Iridocorneal Endothelial Syndrome (ICE) is group of three eye conditions that are closely-linked:
- Chandler’s Syndrome
- Iris Nevus (Cogan-Reese Syndrome)
- Essential Progressive Iris Syndrome
What Happens to Eyes Affected by ICE?
While the cause of it is not completely understood, some doctors think that ICE is triggered by a virus, like herpes simplex. Middle-aged women are more prone to developing ICE then men are. Typically, only one eye is affected with its cornea swelling and losing cells and its iris and pupil becoming distorted. Normal draining of fluid from the eye is prevented from the movement of corneal cells. This causes pressure to build up in the eye, which leads to glaucoma.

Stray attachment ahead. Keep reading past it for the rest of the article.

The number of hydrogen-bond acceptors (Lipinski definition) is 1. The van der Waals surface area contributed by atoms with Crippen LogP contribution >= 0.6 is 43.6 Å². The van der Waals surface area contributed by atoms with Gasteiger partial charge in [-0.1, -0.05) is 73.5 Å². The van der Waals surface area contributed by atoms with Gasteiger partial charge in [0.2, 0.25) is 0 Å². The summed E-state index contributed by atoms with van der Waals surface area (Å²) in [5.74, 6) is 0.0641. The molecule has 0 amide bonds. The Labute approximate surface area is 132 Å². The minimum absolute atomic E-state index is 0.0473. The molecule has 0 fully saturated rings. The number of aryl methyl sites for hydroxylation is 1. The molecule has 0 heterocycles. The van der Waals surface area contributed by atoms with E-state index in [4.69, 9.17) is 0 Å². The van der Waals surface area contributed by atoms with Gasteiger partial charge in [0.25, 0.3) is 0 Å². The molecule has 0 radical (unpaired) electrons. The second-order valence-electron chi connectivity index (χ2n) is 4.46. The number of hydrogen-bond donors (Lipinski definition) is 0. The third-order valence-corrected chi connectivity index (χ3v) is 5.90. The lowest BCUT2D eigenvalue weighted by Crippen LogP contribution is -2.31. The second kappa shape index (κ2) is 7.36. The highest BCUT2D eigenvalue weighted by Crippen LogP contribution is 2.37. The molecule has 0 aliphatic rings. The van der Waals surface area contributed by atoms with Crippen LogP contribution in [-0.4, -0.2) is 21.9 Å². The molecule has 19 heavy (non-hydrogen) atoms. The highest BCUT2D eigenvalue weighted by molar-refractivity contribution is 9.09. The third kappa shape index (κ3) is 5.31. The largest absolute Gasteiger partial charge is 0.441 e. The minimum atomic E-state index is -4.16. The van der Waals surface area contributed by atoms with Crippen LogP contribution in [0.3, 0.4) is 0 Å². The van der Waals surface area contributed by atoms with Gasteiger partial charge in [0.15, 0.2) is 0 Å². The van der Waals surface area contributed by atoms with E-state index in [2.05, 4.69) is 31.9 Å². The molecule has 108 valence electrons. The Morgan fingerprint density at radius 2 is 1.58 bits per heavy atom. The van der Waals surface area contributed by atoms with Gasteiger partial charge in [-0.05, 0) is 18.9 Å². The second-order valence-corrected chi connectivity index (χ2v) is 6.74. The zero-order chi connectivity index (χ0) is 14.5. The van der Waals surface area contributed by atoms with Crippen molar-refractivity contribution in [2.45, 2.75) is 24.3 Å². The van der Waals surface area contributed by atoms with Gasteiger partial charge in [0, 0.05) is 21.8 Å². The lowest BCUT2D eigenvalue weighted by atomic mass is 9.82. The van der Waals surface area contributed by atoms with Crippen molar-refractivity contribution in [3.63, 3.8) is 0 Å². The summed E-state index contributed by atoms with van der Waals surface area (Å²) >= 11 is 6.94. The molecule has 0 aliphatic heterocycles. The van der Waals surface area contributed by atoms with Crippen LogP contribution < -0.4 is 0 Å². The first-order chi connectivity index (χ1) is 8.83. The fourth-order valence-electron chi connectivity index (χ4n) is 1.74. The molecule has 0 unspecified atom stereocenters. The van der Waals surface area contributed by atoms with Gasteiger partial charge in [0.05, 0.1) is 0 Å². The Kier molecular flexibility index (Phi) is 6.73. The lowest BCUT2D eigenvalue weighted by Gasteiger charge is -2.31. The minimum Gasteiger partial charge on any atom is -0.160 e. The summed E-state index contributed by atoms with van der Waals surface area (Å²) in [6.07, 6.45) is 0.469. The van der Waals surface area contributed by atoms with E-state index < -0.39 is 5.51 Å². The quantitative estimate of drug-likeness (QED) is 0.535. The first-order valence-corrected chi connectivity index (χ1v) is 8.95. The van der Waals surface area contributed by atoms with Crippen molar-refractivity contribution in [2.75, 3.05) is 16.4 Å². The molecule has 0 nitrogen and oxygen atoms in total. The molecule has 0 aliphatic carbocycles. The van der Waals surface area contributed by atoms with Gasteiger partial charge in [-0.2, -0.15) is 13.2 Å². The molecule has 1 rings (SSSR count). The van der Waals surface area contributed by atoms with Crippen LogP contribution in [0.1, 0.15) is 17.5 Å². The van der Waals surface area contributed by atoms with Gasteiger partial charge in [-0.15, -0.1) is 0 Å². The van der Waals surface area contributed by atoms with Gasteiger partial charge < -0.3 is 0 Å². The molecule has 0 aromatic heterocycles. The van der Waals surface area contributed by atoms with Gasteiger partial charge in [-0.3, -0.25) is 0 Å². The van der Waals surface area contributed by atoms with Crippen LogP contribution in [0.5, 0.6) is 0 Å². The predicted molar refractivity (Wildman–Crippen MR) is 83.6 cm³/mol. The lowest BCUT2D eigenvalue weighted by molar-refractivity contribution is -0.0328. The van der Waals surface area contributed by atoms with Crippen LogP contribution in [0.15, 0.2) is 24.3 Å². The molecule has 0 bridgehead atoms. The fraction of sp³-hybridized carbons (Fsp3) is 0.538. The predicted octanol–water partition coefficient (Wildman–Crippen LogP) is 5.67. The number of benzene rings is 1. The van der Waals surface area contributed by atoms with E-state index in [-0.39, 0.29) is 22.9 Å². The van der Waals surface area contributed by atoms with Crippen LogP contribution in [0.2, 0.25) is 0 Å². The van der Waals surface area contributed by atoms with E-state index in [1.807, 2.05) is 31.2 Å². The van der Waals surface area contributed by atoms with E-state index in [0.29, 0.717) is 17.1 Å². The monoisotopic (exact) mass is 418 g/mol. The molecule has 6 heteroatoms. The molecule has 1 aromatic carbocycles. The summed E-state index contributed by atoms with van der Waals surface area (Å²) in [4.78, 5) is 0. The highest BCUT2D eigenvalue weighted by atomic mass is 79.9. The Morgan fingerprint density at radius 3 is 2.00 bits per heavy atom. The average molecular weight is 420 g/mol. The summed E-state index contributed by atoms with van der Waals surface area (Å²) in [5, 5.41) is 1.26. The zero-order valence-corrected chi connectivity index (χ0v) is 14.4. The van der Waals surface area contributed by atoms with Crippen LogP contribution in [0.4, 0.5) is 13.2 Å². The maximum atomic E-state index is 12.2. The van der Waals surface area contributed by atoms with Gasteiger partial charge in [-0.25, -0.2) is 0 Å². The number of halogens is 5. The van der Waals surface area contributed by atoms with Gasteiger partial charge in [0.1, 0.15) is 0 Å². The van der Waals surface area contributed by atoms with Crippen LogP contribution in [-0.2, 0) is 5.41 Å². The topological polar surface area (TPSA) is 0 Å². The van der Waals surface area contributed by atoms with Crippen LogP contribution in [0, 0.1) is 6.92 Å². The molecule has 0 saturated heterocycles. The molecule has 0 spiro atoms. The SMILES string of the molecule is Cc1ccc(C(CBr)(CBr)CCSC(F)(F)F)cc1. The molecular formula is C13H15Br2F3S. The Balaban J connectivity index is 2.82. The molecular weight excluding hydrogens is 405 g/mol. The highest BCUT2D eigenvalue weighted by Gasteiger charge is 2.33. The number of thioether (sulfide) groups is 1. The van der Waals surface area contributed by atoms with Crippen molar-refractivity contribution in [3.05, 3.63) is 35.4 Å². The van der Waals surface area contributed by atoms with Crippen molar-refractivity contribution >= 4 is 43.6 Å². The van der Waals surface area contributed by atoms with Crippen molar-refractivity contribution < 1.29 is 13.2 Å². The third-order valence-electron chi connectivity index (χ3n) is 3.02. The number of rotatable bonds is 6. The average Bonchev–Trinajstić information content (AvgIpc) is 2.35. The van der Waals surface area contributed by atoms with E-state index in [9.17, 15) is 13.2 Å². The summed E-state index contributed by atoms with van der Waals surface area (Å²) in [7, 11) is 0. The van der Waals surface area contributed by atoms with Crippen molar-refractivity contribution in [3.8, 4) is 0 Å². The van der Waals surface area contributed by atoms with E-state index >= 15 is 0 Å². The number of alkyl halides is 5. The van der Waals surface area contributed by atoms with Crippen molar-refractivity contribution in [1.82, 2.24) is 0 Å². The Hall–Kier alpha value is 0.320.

Possible Signs of ICE
c The eye doctor will perform tests to check for:
- Swelling in the cornea
- Changes to your iris
- Increased eye pressure
If it is determined that you have ICE, the treatment will focus on the glaucoma caused by it. The intent is to reduce eye pressure. This is done to try to prevent vision loss in the affected eye. Medication or in some cases, a cornea transplant may be needed to prevent blindness.
Symptoms of Iridocorneal Endothelial Syndrome may not be immediately apparent until the damage is already done. Therefore, it is essential that you immediately seek treatment from an eye doctor if you notice changes in your vision and have a yearly eye exam.
Contact Valley Eyecare at (602) 955-2700 to schedule an eye exam if you experience signs of ICE.